de Walque, Damien

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Education, Macroeconomic and Structural Policies, Health
Development Research Group
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Last updated September 26, 2023
Damien de Walque received his Economics from the University of Chicago in 2003. His research interests include health and education and the interactions between them. His current work is focused on evaluating the impact of financial incentives on health and education outcomes. He is currently evaluating the education and health outcomes of conditional cash transfers linked to school attendance and health center visits in Burkina Faso. He is also working on evaluating the impact of HIV/AIDS interventions and policies in several African countries. He is leading two evaluations of the impact of short-term financial incentives on the prevention of HIV/AIDS and other sexually transmitted infections (STIs): individuals who test negatively for a set of STIs receive regular cash payment in Tanzania, while in Lesotho they receive lottery tickets. On the supply side of health services, he is managing a large portfolio of impact evaluations of results-based financing in the health sector. He has also edited a book on risky behaviors for health (smoking, drugs, alcohol, obesity, risky sex) in the developing world.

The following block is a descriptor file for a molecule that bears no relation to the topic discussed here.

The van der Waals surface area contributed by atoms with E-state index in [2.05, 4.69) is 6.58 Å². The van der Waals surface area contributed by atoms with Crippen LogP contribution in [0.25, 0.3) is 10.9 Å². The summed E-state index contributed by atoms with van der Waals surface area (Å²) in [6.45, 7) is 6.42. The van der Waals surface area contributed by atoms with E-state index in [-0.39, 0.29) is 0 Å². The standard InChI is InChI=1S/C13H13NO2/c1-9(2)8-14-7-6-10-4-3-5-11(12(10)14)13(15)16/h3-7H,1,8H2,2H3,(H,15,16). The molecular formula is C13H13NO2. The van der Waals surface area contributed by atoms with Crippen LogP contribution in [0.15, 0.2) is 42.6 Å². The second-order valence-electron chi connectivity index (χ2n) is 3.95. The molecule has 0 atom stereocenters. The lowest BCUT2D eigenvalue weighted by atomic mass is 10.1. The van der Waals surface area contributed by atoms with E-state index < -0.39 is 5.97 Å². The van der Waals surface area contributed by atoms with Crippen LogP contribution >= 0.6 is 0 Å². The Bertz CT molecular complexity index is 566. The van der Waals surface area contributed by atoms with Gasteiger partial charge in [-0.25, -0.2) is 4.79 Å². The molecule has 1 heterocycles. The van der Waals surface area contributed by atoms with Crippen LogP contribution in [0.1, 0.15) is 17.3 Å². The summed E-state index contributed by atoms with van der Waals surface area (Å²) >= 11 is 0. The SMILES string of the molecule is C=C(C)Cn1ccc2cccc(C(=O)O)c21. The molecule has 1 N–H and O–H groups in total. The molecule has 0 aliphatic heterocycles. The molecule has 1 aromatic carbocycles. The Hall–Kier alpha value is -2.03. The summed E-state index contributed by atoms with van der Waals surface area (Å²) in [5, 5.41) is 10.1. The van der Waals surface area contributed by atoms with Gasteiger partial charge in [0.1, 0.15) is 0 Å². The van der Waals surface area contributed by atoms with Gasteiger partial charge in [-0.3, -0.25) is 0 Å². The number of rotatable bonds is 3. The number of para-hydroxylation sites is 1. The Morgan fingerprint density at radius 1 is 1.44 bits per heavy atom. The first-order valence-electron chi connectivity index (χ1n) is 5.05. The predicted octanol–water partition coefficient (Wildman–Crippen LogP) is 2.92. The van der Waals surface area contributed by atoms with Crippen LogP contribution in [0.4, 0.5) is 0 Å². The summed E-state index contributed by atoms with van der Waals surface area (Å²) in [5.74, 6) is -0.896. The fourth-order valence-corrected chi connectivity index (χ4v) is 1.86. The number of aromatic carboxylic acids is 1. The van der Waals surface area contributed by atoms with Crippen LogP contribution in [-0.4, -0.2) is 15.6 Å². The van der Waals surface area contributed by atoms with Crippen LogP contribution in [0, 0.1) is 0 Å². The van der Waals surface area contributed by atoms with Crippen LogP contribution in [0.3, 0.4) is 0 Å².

Citations 578 Scopus

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    Early Education, Preferences, and Decision-Making Abilities
    (World Bank, Washington, DC, 2022-09) Cardim, Joana ; Carneiro, Pedro ; Carvalho, Leandro S. ; de Walque, Damien
    One way to advance understanding of individual differences in decision making is to study the development of children’s decision making. This paper studies the causal effects of daycare attendance on children’s economic preferences and decision-making abilities, exploiting a lottery system that randomized admissions into oversubscribed daycare centers in Rio de Janeiro. Overall, daycare attendance had no effect on economic preferences or decision-making abilities. However, it did increase aversion to disadvantageous inequality (having less than one’s peer). This increase is driven mostly by girls, a result that reproduces in a different study that randomized admissions into preschool education.